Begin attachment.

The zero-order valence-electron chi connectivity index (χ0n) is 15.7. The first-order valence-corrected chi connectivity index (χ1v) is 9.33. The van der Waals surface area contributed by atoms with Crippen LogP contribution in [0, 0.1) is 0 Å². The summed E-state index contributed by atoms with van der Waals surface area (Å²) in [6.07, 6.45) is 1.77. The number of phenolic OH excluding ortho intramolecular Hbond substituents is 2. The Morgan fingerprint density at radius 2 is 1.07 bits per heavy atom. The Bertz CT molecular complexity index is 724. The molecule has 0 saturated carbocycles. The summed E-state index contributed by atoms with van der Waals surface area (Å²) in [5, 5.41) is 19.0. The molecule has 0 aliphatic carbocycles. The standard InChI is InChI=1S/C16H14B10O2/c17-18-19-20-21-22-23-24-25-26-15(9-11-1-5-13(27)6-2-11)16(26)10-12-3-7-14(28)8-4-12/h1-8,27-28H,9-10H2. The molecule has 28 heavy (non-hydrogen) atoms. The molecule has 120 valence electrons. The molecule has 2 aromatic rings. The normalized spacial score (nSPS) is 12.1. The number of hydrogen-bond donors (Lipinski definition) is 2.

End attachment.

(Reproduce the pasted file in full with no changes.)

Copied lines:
The zero-order valence-electron chi connectivity index (χ0n) is 15.7. The first-order valence-corrected chi connectivity index (χ1v) is 9.33. The van der Waals surface area contributed by atoms with Crippen LogP contribution in [0, 0.1) is 0 Å². The summed E-state index contributed by atoms with van der Waals surface area (Å²) in [6.07, 6.45) is 1.77. The number of phenolic OH excluding ortho intramolecular Hbond substituents is 2. The Morgan fingerprint density at radius 2 is 1.07 bits per heavy atom. The Bertz CT molecular complexity index is 724. The molecule has 0 saturated carbocycles. The summed E-state index contributed by atoms with van der Waals surface area (Å²) in [5, 5.41) is 19.0. The molecule has 0 aliphatic carbocycles. The standard InChI is InChI=1S/C16H14B10O2/c17-18-19-20-21-22-23-24-25-26-15(9-11-1-5-13(27)6-2-11)16(26)10-12-3-7-14(28)8-4-12/h1-8,27-28H,9-10H2. The molecule has 28 heavy (non-hydrogen) atoms. The molecule has 120 valence electrons. The molecule has 2 aromatic rings. The normalized spacial score (nSPS) is 12.1. The number of hydrogen-bond donors (Lipinski definition) is 2.